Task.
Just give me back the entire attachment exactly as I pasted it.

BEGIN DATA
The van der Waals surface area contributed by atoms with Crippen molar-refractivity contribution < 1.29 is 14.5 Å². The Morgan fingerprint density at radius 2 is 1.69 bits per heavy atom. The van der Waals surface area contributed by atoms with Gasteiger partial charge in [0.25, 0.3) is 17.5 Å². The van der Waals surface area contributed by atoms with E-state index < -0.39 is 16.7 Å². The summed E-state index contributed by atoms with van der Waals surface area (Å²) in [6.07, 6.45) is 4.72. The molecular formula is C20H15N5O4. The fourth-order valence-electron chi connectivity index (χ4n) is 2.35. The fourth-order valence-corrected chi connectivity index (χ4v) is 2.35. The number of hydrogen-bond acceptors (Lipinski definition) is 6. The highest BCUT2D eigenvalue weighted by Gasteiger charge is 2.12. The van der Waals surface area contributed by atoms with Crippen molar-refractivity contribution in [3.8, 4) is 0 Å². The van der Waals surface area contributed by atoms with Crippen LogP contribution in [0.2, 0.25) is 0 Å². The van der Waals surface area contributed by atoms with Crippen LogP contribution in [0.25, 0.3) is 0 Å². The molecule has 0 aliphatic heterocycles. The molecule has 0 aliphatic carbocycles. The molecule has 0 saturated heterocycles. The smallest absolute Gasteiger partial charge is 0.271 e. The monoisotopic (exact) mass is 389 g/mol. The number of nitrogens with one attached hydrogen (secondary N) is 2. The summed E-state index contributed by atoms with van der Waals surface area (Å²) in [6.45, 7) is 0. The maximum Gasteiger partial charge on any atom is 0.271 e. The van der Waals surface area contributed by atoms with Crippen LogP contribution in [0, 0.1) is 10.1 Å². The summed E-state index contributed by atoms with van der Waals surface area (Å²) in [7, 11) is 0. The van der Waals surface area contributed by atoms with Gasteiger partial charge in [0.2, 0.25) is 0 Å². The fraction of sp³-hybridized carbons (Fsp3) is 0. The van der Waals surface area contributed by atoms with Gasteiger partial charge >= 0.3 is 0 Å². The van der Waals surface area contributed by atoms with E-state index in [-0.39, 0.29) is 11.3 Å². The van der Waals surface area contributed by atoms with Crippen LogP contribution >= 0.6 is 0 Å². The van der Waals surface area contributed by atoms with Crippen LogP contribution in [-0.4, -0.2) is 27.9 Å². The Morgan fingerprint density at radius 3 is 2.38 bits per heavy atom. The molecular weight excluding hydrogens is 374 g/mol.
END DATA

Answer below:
The van der Waals surface area contributed by atoms with Crippen molar-refractivity contribution < 1.29 is 14.5 Å². The Morgan fingerprint density at radius 2 is 1.69 bits per heavy atom. The van der Waals surface area contributed by atoms with Gasteiger partial charge in [0.25, 0.3) is 17.5 Å². The van der Waals surface area contributed by atoms with E-state index < -0.39 is 16.7 Å². The summed E-state index contributed by atoms with van der Waals surface area (Å²) in [6.07, 6.45) is 4.72. The molecular formula is C20H15N5O4. The fourth-order valence-electron chi connectivity index (χ4n) is 2.35. The fourth-order valence-corrected chi connectivity index (χ4v) is 2.35. The number of hydrogen-bond acceptors (Lipinski definition) is 6. The highest BCUT2D eigenvalue weighted by Gasteiger charge is 2.12. The van der Waals surface area contributed by atoms with Crippen molar-refractivity contribution in [3.8, 4) is 0 Å². The van der Waals surface area contributed by atoms with Crippen LogP contribution in [0.2, 0.25) is 0 Å². The van der Waals surface area contributed by atoms with Crippen LogP contribution in [0.25, 0.3) is 0 Å². The molecule has 0 aliphatic heterocycles. The molecule has 0 aliphatic carbocycles. The molecule has 0 saturated heterocycles. The smallest absolute Gasteiger partial charge is 0.271 e. The monoisotopic (exact) mass is 389 g/mol. The number of nitrogens with one attached hydrogen (secondary N) is 2. The summed E-state index contributed by atoms with van der Waals surface area (Å²) in [6.45, 7) is 0. The maximum Gasteiger partial charge on any atom is 0.271 e. The van der Waals surface area contributed by atoms with Crippen LogP contribution in [0, 0.1) is 10.1 Å². The summed E-state index contributed by atoms with van der Waals surface area (Å²) in [7, 11) is 0. The van der Waals surface area contributed by atoms with Gasteiger partial charge in [0.2, 0.25) is 0 Å². The fraction of sp³-hybridized carbons (Fsp3) is 0. The van der Waals surface area contributed by atoms with Gasteiger partial charge >= 0.3 is 0 Å². The van der Waals surface area contributed by atoms with E-state index in [-0.39, 0.29) is 11.3 Å². The van der Waals surface area contributed by atoms with Crippen LogP contribution >= 0.6 is 0 Å². The van der Waals surface area contributed by atoms with Crippen LogP contribution in [-0.4, -0.2) is 27.9 Å². The Morgan fingerprint density at radius 3 is 2.38 bits per heavy atom. The molecular weight excluding hydrogens is 374 g/mol.